'Vintage' is an overused adjective nowadays; we're certainly culpable. Today though we have every right to use the word, as we introduce to you this genuine 'vintage' Meca Dural Duralumin, potentially dating as far back as the 1930s.
Firstly, just in case you don't know, Duralumin is an early type of hard alloy, made up of 90% aluminum, 4% copper, 1% magnesium and 0.5% to 1% manganese. It was used in the cycle trade as it was lighter than aluminium but twice as strong (initially Duralumin was used in the construction of aircrafts).
It may sound crazy to read that aluminium was being used to make bicycle frames in the 1930s, but in fact it was being used as far back as the late 1800s. The difference between then & now however was in the way they were constructed.
Meca Dural produced frames from the 1930s through to the 1950s, and would supply them to bicycle builders & constructeurs alike who could then assemble the bikes with the kit of their choice. Two of the more famous marques who offered Meca Dural cycles to the mass market were La Perle & Mercier. The interesting thing about these frames is the way in which they were constructed. Built using internal expanders, much different to the welded aluminium frames we know today, the expanders work in a similar way to how a quill stem expands inside a frame. The bolts that tighten the expanders are accessed through a hole in the tubing. Some are hidden, such as on the headtube where the headbadge needs to be removed to allow access, but the rest of the construction is proudly on show.
So the whole frame is held together by friction. Insane huh?
Insane it may seem, but these unique machines are both safe and highly collectible. We can't pin down the exact year of this model, but it's full of interesting parts, many of which date back to the late 1930s, so we could well be dealing with a very early example.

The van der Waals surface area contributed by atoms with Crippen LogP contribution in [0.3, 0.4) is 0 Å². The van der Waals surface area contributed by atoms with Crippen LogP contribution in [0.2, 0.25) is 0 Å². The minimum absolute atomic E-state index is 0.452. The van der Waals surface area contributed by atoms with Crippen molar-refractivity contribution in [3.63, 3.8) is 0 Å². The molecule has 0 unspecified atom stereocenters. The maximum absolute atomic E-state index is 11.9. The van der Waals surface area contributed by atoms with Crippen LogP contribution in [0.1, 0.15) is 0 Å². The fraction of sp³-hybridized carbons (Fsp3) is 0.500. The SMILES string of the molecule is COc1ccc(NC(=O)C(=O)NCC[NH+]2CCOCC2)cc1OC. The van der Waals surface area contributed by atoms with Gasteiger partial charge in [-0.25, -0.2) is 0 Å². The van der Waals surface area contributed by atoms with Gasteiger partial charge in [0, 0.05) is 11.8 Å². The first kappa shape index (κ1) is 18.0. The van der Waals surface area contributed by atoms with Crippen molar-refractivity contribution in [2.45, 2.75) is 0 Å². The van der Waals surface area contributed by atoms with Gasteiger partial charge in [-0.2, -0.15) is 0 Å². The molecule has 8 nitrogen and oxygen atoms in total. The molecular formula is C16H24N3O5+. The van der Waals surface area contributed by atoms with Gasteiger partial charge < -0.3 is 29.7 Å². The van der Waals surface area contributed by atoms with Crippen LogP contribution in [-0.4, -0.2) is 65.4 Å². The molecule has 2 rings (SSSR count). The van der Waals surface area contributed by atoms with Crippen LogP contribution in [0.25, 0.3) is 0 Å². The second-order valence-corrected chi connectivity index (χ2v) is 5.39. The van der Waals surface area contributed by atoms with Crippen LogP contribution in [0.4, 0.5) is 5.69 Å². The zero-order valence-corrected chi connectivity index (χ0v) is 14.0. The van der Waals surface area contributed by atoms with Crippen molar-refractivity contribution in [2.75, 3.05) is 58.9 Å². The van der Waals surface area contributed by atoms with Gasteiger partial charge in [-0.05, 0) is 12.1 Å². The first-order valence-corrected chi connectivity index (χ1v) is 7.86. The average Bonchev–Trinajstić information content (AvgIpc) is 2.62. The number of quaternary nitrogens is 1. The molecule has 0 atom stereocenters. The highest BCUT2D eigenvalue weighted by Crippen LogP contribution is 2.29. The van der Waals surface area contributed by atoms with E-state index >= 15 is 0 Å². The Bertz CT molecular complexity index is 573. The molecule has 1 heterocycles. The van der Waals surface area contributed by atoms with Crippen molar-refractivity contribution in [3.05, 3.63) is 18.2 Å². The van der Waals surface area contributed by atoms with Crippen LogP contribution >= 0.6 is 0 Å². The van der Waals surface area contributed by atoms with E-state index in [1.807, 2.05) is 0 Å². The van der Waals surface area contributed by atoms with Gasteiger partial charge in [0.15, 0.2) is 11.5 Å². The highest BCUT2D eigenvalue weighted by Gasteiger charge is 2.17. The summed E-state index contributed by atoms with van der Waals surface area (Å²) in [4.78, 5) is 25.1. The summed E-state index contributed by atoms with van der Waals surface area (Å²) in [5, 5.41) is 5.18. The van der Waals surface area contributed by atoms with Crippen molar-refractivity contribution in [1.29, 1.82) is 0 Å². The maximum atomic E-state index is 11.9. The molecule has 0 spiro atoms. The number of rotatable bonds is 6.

The earliest part we managed to date is the rear gear lever, an early example of the L.J. Simplex. Made from chrome plated brass as they were in the 1930s. Simplex then went on to use aluminium instead, a change that most likely happened after the 2nd world war. As it happens this Meca Dural also features the later aluminium version too, providing shifting for the front derailleur via the clamp-on down-tube gear lever. The rear shifting is handled by the Simplex Route Leger changer, a model seen below in the 1939 Simplex catalogue & used into the 1940s.
This leads us to the conclusion that it started life as a 4-speed with a single front chainwheel in the late 30s/early 40s, and was subsequently 'upgraded' at a later point to allow an extra chainring for tackling the hills. At this point the chainset would have been changed to the later Stronglight 49D, along with the introduction of the Simplex Type 39 front changer with the chainguard that allows shifting. As you can imagine the shifting is far from smooth, but this whole set up is fascinating.
Another early feature comes in the form of the Gloria Corsa Special brake calipers, one of the earlier examples of aluminium side-pull calipers. These are accompanied by the 1st version of the wonderful CLB Guidonnet brake levers.
The list of special components keeps on going. The wheels feature an incredibly rare example of Felix Boehm Super Legger aluminium hubs laced to 650B alloy rims that we've not been able to identify, but are beautiful whatever they may be. The only parts of the Meca Dural we couldn't salvage were the tyres. It came with Wolbers but we freshened it up with a set of Grand Bois Hetre 650B x 42s.
The finishing kit is as you'd expect from artisan French bikes of this era, wonderfully over-engineered. The Lefol Pratique mudguards are always a sight to behold, but the rear rack is the final bit that gets us going. Bearing the Prym makers mark, the platform is so beautifully constructed & the tangs carry the classic French 'Modèle déposé' stamp (the French version of our Patent). Oh, and let us not forget that Wolber pump.
We could go on and on about this one, but you're probably feeling a tad dehydrated after all that drooling, so we'll wrap it up (that reminds us, the Velox cloth tape is blue & shellaced for that authentic touch).
We hope you enjoy reading about it as much as we enjoyed working on it.
See you all next week...
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